Home Health Care Referral Sources Can be Legitimate Business Interests Under Florida’s Non-Compete Statute

It has long been established that non-compete agreements are enforceable only when justified by a “legitimate business interest.” A recent decision of the Florida Supreme Court held that home health care referral sources can be a protected legitimate business interest for purposes of this requirement of Florida law.

The Court’s decision was issued in a consolidated appeal which involved two separate cases where individuals worked as marketing representatives for home health agencies. As recognized by the Supreme Court in this case, home health care companies rely heavily upon referrals from health care providers and “[t]he importance of referrals to [home health care companies] cannot be overstated.” As a result, both individuals had executed non-compete agreements with their employers. Despite their non-compete agreements, both individuals subsequently left their employment to work for competing home health care companies within the area covered by their respective non-compete agreements. Both individuals also continued to solicit referrals from providers who had previously provided referrals to their former employers. Both former employers brought suit to enforce the terms of their non-compete agreements.

For purposes of the suits, it was undisputed that both individuals had “engaged in conduct in violation of their non-compete employment contracts by working for direct competitors of their prior employers within the non-compete territories during the relevant periods.” Thus, the only matter at issue in the appeal was whether home health service referral sources are a protected legitimate business interest under the Florida statute relating to non-compete agreements.

After noting that “for [home health care companies], there is an indispensable relationship between referral sources and their undisputed legitimate business interests in relationships with patients” the Court concluded that “home health service referral sources may be a protected legitimate business interest within the meaning of section 542.335, depending upon the context and proof adduced.”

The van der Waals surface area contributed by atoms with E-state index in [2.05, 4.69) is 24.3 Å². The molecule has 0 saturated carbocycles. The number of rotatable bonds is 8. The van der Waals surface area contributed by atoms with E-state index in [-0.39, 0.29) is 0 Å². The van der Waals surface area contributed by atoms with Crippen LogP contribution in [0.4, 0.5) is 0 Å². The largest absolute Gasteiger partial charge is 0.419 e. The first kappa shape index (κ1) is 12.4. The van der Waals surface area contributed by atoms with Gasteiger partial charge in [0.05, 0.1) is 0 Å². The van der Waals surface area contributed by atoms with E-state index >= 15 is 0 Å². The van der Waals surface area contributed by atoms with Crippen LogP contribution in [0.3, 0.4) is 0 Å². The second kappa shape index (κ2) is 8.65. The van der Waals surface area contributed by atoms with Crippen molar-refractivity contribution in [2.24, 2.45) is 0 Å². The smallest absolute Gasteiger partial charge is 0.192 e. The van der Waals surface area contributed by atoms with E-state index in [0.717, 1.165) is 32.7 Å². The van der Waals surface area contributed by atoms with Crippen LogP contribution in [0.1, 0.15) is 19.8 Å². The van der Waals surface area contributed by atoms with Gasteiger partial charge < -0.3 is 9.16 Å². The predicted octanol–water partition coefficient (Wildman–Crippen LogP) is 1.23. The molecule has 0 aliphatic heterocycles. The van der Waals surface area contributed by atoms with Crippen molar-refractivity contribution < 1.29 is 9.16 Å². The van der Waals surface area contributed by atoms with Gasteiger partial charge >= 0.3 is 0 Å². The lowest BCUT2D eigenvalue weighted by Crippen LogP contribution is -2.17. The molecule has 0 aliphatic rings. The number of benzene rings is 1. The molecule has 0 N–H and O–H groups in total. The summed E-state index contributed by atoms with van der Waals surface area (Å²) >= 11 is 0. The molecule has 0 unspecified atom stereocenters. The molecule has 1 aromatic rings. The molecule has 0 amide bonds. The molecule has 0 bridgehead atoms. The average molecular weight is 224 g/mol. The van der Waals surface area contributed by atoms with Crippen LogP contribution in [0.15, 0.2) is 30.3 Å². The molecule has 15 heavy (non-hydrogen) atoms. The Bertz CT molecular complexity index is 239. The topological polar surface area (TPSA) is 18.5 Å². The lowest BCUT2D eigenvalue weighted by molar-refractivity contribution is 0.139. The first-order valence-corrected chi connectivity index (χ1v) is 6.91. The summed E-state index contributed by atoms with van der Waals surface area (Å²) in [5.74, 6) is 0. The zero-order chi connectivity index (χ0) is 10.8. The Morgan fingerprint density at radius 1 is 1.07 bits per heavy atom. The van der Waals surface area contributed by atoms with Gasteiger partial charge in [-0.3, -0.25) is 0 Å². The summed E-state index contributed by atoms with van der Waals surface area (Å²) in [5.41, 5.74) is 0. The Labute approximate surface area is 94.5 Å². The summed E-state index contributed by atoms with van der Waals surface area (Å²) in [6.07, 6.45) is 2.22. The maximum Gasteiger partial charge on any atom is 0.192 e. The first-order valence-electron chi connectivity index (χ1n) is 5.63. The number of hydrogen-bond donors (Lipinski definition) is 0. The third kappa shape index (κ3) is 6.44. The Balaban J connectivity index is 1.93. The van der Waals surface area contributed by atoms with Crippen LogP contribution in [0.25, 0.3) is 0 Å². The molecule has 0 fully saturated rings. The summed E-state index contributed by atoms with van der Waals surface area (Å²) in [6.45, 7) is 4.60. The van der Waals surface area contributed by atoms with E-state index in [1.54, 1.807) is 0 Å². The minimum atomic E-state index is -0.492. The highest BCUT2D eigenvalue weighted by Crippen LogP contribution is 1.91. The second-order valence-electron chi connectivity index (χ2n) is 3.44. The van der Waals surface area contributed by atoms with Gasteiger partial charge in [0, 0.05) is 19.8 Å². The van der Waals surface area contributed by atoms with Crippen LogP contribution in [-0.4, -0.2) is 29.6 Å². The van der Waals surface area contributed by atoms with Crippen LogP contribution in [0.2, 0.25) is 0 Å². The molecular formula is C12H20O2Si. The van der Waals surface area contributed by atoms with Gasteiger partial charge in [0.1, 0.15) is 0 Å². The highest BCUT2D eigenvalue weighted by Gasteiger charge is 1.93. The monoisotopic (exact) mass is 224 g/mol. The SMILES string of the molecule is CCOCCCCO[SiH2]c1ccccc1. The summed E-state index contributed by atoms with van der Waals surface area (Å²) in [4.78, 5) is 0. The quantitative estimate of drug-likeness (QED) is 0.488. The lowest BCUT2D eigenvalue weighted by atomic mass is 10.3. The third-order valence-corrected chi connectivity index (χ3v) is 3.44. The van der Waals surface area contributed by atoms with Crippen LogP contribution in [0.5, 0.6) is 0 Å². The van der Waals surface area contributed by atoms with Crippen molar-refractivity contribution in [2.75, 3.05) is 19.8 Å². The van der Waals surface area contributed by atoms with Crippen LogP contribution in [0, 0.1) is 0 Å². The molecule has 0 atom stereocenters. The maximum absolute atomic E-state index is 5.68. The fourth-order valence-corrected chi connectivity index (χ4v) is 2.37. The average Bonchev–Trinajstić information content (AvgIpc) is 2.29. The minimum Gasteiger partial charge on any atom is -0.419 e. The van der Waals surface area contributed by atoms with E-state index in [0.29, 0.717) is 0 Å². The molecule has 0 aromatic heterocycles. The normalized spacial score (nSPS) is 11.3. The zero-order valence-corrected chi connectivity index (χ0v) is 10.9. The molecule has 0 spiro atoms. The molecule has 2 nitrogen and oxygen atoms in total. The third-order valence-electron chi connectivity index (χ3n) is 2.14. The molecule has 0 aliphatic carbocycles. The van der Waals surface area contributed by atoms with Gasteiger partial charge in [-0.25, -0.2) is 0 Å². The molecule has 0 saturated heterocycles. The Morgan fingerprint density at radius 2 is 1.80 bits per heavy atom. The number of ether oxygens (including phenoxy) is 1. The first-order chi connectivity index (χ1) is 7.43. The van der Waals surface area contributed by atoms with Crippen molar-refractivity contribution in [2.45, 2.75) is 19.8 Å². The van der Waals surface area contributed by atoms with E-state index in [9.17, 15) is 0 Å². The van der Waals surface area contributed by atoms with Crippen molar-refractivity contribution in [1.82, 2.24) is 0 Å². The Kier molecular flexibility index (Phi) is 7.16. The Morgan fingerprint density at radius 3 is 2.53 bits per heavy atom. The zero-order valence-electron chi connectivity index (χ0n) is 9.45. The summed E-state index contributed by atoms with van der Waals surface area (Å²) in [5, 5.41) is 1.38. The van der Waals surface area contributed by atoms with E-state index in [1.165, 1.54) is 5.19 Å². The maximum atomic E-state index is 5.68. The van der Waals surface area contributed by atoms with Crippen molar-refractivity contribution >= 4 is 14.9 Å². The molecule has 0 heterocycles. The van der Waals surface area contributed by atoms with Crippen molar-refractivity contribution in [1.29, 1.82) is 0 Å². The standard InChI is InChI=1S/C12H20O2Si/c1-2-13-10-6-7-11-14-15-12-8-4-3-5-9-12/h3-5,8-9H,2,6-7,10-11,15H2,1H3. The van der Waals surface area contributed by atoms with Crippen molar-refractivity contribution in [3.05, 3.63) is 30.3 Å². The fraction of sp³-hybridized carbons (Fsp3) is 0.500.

While the Court did not identify the specific circumstances or forms of proof upon which it would rely in determining that specific home health service referral sources were in fact protected legitimate business interests, existing case law has established that courts will closely consider the employer’s investment in establishing the referral sources, the importance of the referral sources to the employer, and whether there are special facts present, over and above ordinary competition, which, absent a non-compete agreement, would allow the former employee to gain an unfair advantage in competition with the former employer.

Thus, although the exact circumstances which support the protection of home health care referral sources must still be established on a case-by-case basis, this decision does definitively settle that home health care referral sources are not wholly excluded from protection and that non-compete agreements protecting these sources may be enforceable under appropriate factual scenarios.

Case Information: White v. Mederi Caretenders Visiting Services of Southeast Florida, LLC., No. SC16-28, SC16-400, 2017 WL 4053930 (Fla. Sep 14, 2017).

Prepared by: Denay Brown, Esq.
[email protected]
P. 850.222.0720